Editing, Writing, and Translation

Home Services Books Articles Resources Fiction Contact me Français

You are here: Articles --> 2006 --> Editorial: The ethics of experimentation
Vous êtes ici : Essais --> 2006 --> Editorial: The ethics of experimentation

Editorial: The ethics of experimentation

by Geoff Hart

Previously published as: Hart, G. 2006. Editorial: The ethics of experimentation. the Exchange 13(2):2, 5–7.

"[H]uman beings are now carrying out a large-scale geophysical experiment of a kind that could not have happened in the past nor be reproduced in the future. Within a few centuries we are returning to the atmosphere and oceans the concentrated organic carbon stored in sedimentary rocks over hundreds of milllions of years. This experiment, if adequately documented, may yield a far-reaching insight into the processes determining weather and climate."—Roger Revelle and Hans Suess

[Editor's note: The source of this quote appears to be the following paper: Revelle, R., Suess, H.E. 1957. Carbon dioxide exchange between atmosphere and ocean and the question of an increase of atmospheric CO2 during the past decades. Tellus 9:18–27. Since I don't have a copy of this paper, I can't confirm this. Corrections gratefully received.—GH]

It's hard to imagine anyone living in the modern world who has not heard the terms greenhouse effect and global warming. Before moving on to the subject of this essay, it pays to take a step back and examine both terms to ensure that you understand what I'll be talking about. (Don't worry: this is about as technical and scientific as I'm going to get.) In short, and thus somewhat simplistically, the greenhouse effect refers to a process in which carbon dioxide produced by the burning of fossil fuels such as oil and coal is released into the atmosphere at a rate faster than it can be absorbed by living systems such as plants and inorganic processes such as absorption into seawater and chemical reactions with rocks and soils. A lesser-known but potentially more serious cause of the greenhouse effect relates to the release of trapped methane, whether from thawing of arctic permafrost (which permits increased decomposition of these huge deposits of organic matter, releasing methane) or a sudden release from clathrates composed of methane trapped in water ice that lie in large quantities on some parts of the sea floor. The greenhouse effect occurs because more of the longwave ("heat") radiation released as the Earth cools is trapped in the atmosphere by these gases and cannot escape into space, just like in a greenhouse; this is one cause—and possibly even the main one—of global warming.

It's the last clause that is the important part. No credible scientist doubts that atmospheric levels of carbon dioxide are rising. There have been countless measurements using a range of techniques that unequivocally demonstrate this change: carbon dioxide levels have risen from around 250 parts per million (ppm) before the industrial revolution to around 370 ppm today—an increase of roughly 50%. Even optimistic extrapolations of current trends predict a doubling of carbon dioxide levels within a century; pessimists predict an even scarier increase.

There's considerably more uncertainty and debate about whether global warming is occurring. There is an enormous body of good evidence that shows a strong warming trend over the past thousand years; in fact, I've edited a wide range of journal articles in recent years that leave me convinced our planet is warming, and possibly dramatically. But the problem in all such statements is that the most convincing measurements are direct ones, and we've only been doing these measurements for a few centuries—an insignificant proportion of the billion-plus-year history of life on Earth. The more-indirect measurements support the conclusions derived from the direct measurements, but rely on assumptions that are reasonable but not proven to the satisfaction of everyone in the scientific community. Much of this skepticism is appropriate, since as Carl Sagan observed, extreme claims require extreme proof. The problem is exacerbated by the large variations in temperatures, both locally and globally, that have occurred in recent centuries and over longer terms. These variations make it difficult to insist on the existence of a clear temperature increase caused by mankind; the overall pattern looks awfully convincing, but there's no smoking gun.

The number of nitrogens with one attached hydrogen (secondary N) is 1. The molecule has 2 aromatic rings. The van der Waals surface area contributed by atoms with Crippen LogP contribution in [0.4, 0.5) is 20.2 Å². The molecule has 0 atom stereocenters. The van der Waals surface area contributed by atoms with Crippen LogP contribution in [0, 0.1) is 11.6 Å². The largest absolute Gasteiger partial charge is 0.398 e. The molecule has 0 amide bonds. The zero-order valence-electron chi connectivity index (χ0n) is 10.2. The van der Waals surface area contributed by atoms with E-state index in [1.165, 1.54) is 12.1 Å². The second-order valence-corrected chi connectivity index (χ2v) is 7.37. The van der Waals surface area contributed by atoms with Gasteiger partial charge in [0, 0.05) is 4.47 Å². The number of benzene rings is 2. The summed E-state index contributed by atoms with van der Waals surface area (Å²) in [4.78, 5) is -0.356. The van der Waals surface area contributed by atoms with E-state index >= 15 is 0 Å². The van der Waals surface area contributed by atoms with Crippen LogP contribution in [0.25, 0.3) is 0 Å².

Last but not least, there's considerable doubt over the relationship between the carbon dioxide increase and global warming. There's a famous saying in the sciences that "correlation does not imply causality"—which in nonmathematical terms means only that two things may happen simultaneously by chance, not because one phenomenon causes the other. (Consider, for example, the near-100% correlation between watching television and dying before the age of 100. Nobody would argue that television itself kills us before our 200th birthday, despite the strength of the correlation.) We know that Earth's climate varies over time, with periodic ice ages recurring at intervals of tens of thousands of years; indeed, we are currently in the middle of the period that follows the most recent ice age, and some believe that any observations of global warming relate solely to the natural warming that follows an ice age. Fluctuations in climate also occur at shorter intervals; one of the most famous occurred from about 1550 to 1850 (depending on how you define the boundaries), a period of unusually cold weather referred to by historians as the "Little Ice Age". How can we distinguish between such long-term variations and the observed warming trend? We cannot—or at least not easily.